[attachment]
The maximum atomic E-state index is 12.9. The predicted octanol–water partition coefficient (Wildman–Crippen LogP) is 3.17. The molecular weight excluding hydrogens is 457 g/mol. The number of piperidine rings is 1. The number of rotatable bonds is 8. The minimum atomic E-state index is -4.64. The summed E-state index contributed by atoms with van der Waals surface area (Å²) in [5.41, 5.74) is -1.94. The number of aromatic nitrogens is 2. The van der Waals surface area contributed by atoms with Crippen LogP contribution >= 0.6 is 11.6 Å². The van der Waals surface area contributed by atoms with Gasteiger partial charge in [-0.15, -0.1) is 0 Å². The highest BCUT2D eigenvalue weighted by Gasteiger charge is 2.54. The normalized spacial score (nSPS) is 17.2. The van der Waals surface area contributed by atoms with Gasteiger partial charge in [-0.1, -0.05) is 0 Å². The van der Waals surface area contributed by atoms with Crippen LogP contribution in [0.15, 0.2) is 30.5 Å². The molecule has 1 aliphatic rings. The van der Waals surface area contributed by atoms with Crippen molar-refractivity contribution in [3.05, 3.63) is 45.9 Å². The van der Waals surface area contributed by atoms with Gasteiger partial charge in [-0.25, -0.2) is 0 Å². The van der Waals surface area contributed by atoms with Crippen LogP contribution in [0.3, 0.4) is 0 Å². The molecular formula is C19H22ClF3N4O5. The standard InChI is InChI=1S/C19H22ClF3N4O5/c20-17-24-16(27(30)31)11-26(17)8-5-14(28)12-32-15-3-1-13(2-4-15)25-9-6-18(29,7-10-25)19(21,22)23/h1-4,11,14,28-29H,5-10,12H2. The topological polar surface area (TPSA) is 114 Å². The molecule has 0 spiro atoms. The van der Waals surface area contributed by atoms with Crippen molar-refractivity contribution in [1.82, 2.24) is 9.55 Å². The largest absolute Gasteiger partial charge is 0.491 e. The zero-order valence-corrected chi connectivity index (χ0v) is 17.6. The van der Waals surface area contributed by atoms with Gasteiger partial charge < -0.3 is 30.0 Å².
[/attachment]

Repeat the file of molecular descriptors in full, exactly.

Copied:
The maximum atomic E-state index is 12.9. The predicted octanol–water partition coefficient (Wildman–Crippen LogP) is 3.17. The molecular weight excluding hydrogens is 457 g/mol. The number of piperidine rings is 1. The number of rotatable bonds is 8. The minimum atomic E-state index is -4.64. The summed E-state index contributed by atoms with van der Waals surface area (Å²) in [5.41, 5.74) is -1.94. The number of aromatic nitrogens is 2. The van der Waals surface area contributed by atoms with Crippen LogP contribution >= 0.6 is 11.6 Å². The van der Waals surface area contributed by atoms with Gasteiger partial charge in [-0.15, -0.1) is 0 Å². The highest BCUT2D eigenvalue weighted by Gasteiger charge is 2.54. The normalized spacial score (nSPS) is 17.2. The van der Waals surface area contributed by atoms with Gasteiger partial charge in [-0.1, -0.05) is 0 Å². The van der Waals surface area contributed by atoms with Crippen LogP contribution in [0.15, 0.2) is 30.5 Å². The molecule has 1 aliphatic rings. The van der Waals surface area contributed by atoms with Crippen molar-refractivity contribution in [3.05, 3.63) is 45.9 Å². The van der Waals surface area contributed by atoms with Gasteiger partial charge in [-0.25, -0.2) is 0 Å². The van der Waals surface area contributed by atoms with Crippen LogP contribution in [0.3, 0.4) is 0 Å². The molecular formula is C19H22ClF3N4O5. The standard InChI is InChI=1S/C19H22ClF3N4O5/c20-17-24-16(27(30)31)11-26(17)8-5-14(28)12-32-15-3-1-13(2-4-15)25-9-6-18(29,7-10-25)19(21,22)23/h1-4,11,14,28-29H,5-10,12H2. The topological polar surface area (TPSA) is 114 Å². The molecule has 0 spiro atoms. The van der Waals surface area contributed by atoms with Crippen molar-refractivity contribution in [1.82, 2.24) is 9.55 Å². The largest absolute Gasteiger partial charge is 0.491 e. The zero-order valence-corrected chi connectivity index (χ0v) is 17.6. The van der Waals surface area contributed by atoms with Gasteiger partial charge < -0.3 is 30.0 Å².